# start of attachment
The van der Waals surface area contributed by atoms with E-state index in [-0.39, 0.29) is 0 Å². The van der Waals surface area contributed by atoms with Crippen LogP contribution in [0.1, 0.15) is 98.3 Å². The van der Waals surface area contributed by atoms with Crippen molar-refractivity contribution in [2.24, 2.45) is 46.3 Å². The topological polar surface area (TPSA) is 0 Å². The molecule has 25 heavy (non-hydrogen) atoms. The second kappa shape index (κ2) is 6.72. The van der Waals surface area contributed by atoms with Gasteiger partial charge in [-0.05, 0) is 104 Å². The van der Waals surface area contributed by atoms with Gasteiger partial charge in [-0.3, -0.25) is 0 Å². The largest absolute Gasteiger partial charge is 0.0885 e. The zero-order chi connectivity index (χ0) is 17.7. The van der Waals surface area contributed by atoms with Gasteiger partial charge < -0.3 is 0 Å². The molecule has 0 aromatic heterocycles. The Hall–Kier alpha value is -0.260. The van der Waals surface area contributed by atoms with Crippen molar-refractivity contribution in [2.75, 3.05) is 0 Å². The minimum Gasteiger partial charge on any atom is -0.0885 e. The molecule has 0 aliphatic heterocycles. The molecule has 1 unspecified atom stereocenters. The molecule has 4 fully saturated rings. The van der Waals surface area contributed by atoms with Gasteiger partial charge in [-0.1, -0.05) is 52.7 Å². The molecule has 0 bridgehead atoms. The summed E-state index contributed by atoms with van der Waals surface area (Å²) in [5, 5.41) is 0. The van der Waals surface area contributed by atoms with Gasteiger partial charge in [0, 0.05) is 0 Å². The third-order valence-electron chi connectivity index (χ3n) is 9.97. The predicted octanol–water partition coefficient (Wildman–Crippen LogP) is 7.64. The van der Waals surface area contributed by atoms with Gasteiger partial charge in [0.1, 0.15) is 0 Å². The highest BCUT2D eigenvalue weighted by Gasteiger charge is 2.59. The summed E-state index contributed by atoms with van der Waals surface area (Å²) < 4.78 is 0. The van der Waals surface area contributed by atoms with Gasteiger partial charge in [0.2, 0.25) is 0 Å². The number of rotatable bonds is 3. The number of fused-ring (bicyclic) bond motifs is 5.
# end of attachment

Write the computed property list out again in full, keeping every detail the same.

The van der Waals surface area contributed by atoms with E-state index in [-0.39, 0.29) is 0 Å². The van der Waals surface area contributed by atoms with Crippen LogP contribution in [0.1, 0.15) is 98.3 Å². The van der Waals surface area contributed by atoms with Crippen molar-refractivity contribution in [2.24, 2.45) is 46.3 Å². The topological polar surface area (TPSA) is 0 Å². The molecule has 25 heavy (non-hydrogen) atoms. The second kappa shape index (κ2) is 6.72. The van der Waals surface area contributed by atoms with Gasteiger partial charge in [-0.05, 0) is 104 Å². The van der Waals surface area contributed by atoms with Gasteiger partial charge in [-0.3, -0.25) is 0 Å². The largest absolute Gasteiger partial charge is 0.0885 e. The zero-order chi connectivity index (χ0) is 17.7. The van der Waals surface area contributed by atoms with Gasteiger partial charge < -0.3 is 0 Å². The molecule has 0 aromatic heterocycles. The Hall–Kier alpha value is -0.260. The van der Waals surface area contributed by atoms with Crippen molar-refractivity contribution in [2.75, 3.05) is 0 Å². The minimum Gasteiger partial charge on any atom is -0.0885 e. The molecule has 0 aliphatic heterocycles. The molecule has 1 unspecified atom stereocenters. The molecule has 4 fully saturated rings. The van der Waals surface area contributed by atoms with Gasteiger partial charge in [-0.1, -0.05) is 52.7 Å². The molecule has 0 bridgehead atoms. The summed E-state index contributed by atoms with van der Waals surface area (Å²) in [5, 5.41) is 0. The van der Waals surface area contributed by atoms with Gasteiger partial charge in [0, 0.05) is 0 Å². The third-order valence-electron chi connectivity index (χ3n) is 9.97. The predicted octanol–water partition coefficient (Wildman–Crippen LogP) is 7.64. The van der Waals surface area contributed by atoms with Gasteiger partial charge in [0.1, 0.15) is 0 Å². The highest BCUT2D eigenvalue weighted by Gasteiger charge is 2.59. The summed E-state index contributed by atoms with van der Waals surface area (Å²) < 4.78 is 0. The van der Waals surface area contributed by atoms with Gasteiger partial charge in [0.2, 0.25) is 0 Å². The number of rotatable bonds is 3. The number of fused-ring (bicyclic) bond motifs is 5.